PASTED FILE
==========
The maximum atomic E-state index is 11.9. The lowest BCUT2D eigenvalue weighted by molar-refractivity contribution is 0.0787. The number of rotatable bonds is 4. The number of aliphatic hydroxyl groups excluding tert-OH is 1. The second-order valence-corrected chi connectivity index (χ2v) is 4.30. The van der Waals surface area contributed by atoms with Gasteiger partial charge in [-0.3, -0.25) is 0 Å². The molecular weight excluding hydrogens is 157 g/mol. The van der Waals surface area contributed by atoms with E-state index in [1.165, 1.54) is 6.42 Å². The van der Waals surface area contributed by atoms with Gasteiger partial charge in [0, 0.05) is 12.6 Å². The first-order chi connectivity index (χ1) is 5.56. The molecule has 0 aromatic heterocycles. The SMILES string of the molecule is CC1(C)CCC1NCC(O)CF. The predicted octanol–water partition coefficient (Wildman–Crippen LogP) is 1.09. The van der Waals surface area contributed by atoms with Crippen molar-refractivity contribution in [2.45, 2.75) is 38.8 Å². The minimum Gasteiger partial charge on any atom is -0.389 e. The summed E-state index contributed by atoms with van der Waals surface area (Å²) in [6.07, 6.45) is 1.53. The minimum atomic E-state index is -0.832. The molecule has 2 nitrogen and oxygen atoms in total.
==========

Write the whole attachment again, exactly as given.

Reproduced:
The maximum atomic E-state index is 11.9. The lowest BCUT2D eigenvalue weighted by molar-refractivity contribution is 0.0787. The number of rotatable bonds is 4. The number of aliphatic hydroxyl groups excluding tert-OH is 1. The second-order valence-corrected chi connectivity index (χ2v) is 4.30. The van der Waals surface area contributed by atoms with Gasteiger partial charge in [-0.3, -0.25) is 0 Å². The molecular weight excluding hydrogens is 157 g/mol. The van der Waals surface area contributed by atoms with E-state index in [1.165, 1.54) is 6.42 Å². The van der Waals surface area contributed by atoms with Gasteiger partial charge in [0, 0.05) is 12.6 Å². The first-order chi connectivity index (χ1) is 5.56. The molecule has 0 aromatic heterocycles. The SMILES string of the molecule is CC1(C)CCC1NCC(O)CF. The predicted octanol–water partition coefficient (Wildman–Crippen LogP) is 1.09. The van der Waals surface area contributed by atoms with Crippen molar-refractivity contribution in [2.45, 2.75) is 38.8 Å². The minimum Gasteiger partial charge on any atom is -0.389 e. The summed E-state index contributed by atoms with van der Waals surface area (Å²) in [6.07, 6.45) is 1.53. The minimum atomic E-state index is -0.832. The molecule has 2 nitrogen and oxygen atoms in total.